Only courts make things move here

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After government failure to manage health care system in the state, Jammu and Kashmir High Court intervened in public interest some years ago and sought report about private practice of the doctors working in the state’s premier healthcare facility, S K Institute of Medical Sciences, Srinagar; mushroom growth of unregistered and unlicensed private hospitals, nursing homes, druggists and chemists; and the sale of spurious drugs. 

Acting on a complaint a division bench had asked the then principal secretary, Health and Medical Education Department , and the drug controller, to close all the unregistered private hospitals and nursing homes within a week after serving a notice on them. The court also directed the authorities to furnish details of doctors working in government hospitals, primary health centers and dispensaries. They have been asked to come up with details of the registered private hospitals, nursing homes, clinical establishments along with the nature of various facilities and medical equipment available with them. Taking a serious note of violation of the ban on private practice, absence of doctors in government hospital and mushroom growth of private hospitals and nursing homes, the high court directed the commissioner vigilance to “organize and conduct periodical raids to ensure no doctor working in S K Institute of Medical Sciences violated the ban order.” On the sale of spurious drugs and unregistered druggist and chemist shops, the high court directed the controller of drugs to furnish the list of the licensed / registered druggists and chemists, giving him three weeks to undertake a survey to locate the unregistered and unlicensed drug shops. 

It goes without saying that over the decades the healthcare system in the state has been thoroughly scandalized with most medical practitioners sparing no effort to suck every drop of the patients’ blood. Driven by an insatiable urge for wealth, the apron clad gentry have converted disease into a money spinner and, in the process, robbed an otherwise noble profession of its hallowed essence. Over the years, a criminal nexus has developed among various pharmaceutical companies, druggists and chemists and the medical practitioners. Several drug manufacturers have been organizing high-profile functions, including seminars and symposia, with a view to enlisting “co-operation” of the medical fraternity to market their products. In most cases, they foot the bills of the participating doctors’ air travel, five-star stay, perks and even offer them monetary inducements. No wonder that many a doctor come back to their hospitals as virtual sales promoters of such generous sponsors of their high-flying visits. Apart from these, medical representatives make a beeline outside the doctors’ chambers and clinics to make them prescribe their medicines, certainly against consideration. It is this unholy triangular tie-up among the pharmaceutical companies, the druggists and chemists and the medical practitioners that has resulted in flooding of markets with spurious drugs which have been taking a heavy toll on patients suffering from various ailments. Over the years, drug induced ailments have assumed a menacing proportion, in some cases even leading to mental disorders. The astronomical increase in the number of druggists and chemists, particularly in the valley, can be traced to the high-profit business.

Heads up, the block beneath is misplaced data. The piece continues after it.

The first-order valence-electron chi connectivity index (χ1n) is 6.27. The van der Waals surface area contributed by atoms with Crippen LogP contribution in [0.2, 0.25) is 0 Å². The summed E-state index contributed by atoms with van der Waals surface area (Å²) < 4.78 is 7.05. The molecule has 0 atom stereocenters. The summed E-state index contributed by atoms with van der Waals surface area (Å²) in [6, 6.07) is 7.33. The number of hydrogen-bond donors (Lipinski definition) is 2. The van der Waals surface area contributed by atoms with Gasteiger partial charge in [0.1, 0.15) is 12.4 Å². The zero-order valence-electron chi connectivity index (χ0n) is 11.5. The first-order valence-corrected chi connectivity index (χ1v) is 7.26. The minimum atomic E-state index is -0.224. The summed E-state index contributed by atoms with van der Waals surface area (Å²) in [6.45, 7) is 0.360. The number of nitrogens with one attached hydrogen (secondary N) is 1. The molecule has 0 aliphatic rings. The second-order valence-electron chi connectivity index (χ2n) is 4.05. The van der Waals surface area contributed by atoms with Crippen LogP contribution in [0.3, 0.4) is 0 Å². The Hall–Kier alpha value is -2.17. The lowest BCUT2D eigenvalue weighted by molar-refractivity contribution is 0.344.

No less scandalous is the rampant truancy of government doctors from their institutions, particularly in the rural areas. On its part, the government has been callously indifferent to the frequent media reports about various patients dying due to absence of doctors. In most cases, the doctors spend more of their time at their private clinics than in hospitals. Surprisingly, the state government as always has chosen to look the other way for no good reason. 

Since several years have passed since High Court intervention, authorities at the helm remain unmoved. There is need for follow up measures by the honorable court as the rot that has seeped into the healthcare sector can not be removed if left to politicians and bureaucrats  as they seem to have developed a vested interest in the status quo. 

The successive state governments have shown total disregard to public outcries so far and it has been observed that it acts only on the court orders. There is an urgent need to break the nexus that has commercialized the noble medical profession only to fleece the vast multitude of patients. 


Observer News Service

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